Internet Sales Tax Update: Oklahoma, Colorado, Virginia

Posted on1 CommentCategoriesAffiliate / Advertising Tax

With the weekend and the snow, I haven’t blogged about the advertising tax (aka: Amazon or affiliate tax) for a few days, but things have been changing quite dynamic lately, and I do have news to report:

Alarming News:

The Governor of Oklahoma — the state that is facing a $1.3 billion 2010 budget deficit —  is looking “to collect sales tax on Internet, telephone and mail order sales”. There is no bill yet, but Oklahoma-based affiliates should definitely keep the finger on the pulse of the situation. Read more on the topic in the recent “Affiliates, Oklahoma Not Okay” post by Melanie Seery.

Good News:

After all of the hard work by Colorado-based affiliates [read my previous posts on the topic here], on Monday (February 8, 2010) the House Bill 1193 has been published in its amended version which excludes affiliate-referred sales from the scope of the tax law. Read more about it in yesterday’s “Death of the Colorado Advertising Tax” post by Shawn Collins.

Important News:

I’ve been informed earlier today that the hearing on Virginia‘s version of the “affiliate tax” bill [original news here | current name: Senate Bill 660] is scheduled to happen tomorrow, on Wednesday, February 10, 2010 at 9:00 am. Bad timing with the forecasted new snow storm, and the roads still being terrible after the one we’ve had over the weekend. But if you are a Virginia-based affiliate, and can make it, please contact Adam Viener about going to this hearing; and contact your senators a.s.a.p. too.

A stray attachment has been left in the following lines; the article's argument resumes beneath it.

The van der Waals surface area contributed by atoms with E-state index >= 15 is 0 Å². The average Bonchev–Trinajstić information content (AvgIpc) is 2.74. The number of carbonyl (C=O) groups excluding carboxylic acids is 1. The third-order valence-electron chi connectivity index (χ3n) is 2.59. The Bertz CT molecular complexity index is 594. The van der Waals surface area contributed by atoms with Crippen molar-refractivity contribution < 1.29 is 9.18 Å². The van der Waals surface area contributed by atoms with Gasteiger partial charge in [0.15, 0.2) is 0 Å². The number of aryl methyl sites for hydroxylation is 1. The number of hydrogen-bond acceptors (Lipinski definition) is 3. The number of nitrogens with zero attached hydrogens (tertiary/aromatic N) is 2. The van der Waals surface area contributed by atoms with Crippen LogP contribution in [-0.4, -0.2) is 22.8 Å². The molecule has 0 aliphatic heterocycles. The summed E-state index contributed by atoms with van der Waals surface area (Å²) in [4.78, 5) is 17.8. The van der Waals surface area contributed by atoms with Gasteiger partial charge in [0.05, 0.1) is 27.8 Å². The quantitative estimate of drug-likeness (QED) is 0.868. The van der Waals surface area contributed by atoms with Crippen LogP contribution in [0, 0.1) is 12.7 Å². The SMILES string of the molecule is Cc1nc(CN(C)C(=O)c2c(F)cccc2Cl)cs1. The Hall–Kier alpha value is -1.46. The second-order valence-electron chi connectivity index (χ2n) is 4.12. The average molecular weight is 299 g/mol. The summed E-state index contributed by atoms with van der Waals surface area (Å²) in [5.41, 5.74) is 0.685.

SB 660

One thought on “Internet Sales Tax Update: Oklahoma, Colorado, Virginia

  1. “by an independent contractor” – who works “for a commission or other consideration” describes every media outlet that carries advertising, including TV, radio, or newspaper. Basically they are saying any business that trades in that will pay sales/use taxes. If I log onto GEICO and buy insurance because of a newspaper or radio ad, I am now a qualifying internet sale according to the language. Even if they do find some way of keeping it separate, should every affiliate program shut down in these states (which is likely), do the states (and the federal government) realize how much they will miss in income taxes from these affiliates? Don’t they realize these affiliates are probably spending that affiliate money in their home towns supporting the local economy AND paying state sales taxes? What about all of the disabled people I know that are surviving from internet income, many of who were on state assistance before the internet changed their lives. I am just across the Virginia line and have spent thousands of affiliate dollars in Virginia. Let me assure you that if Virginia taxes shut down affiliate programs there, not one penny of my affiliate money will be spent there.

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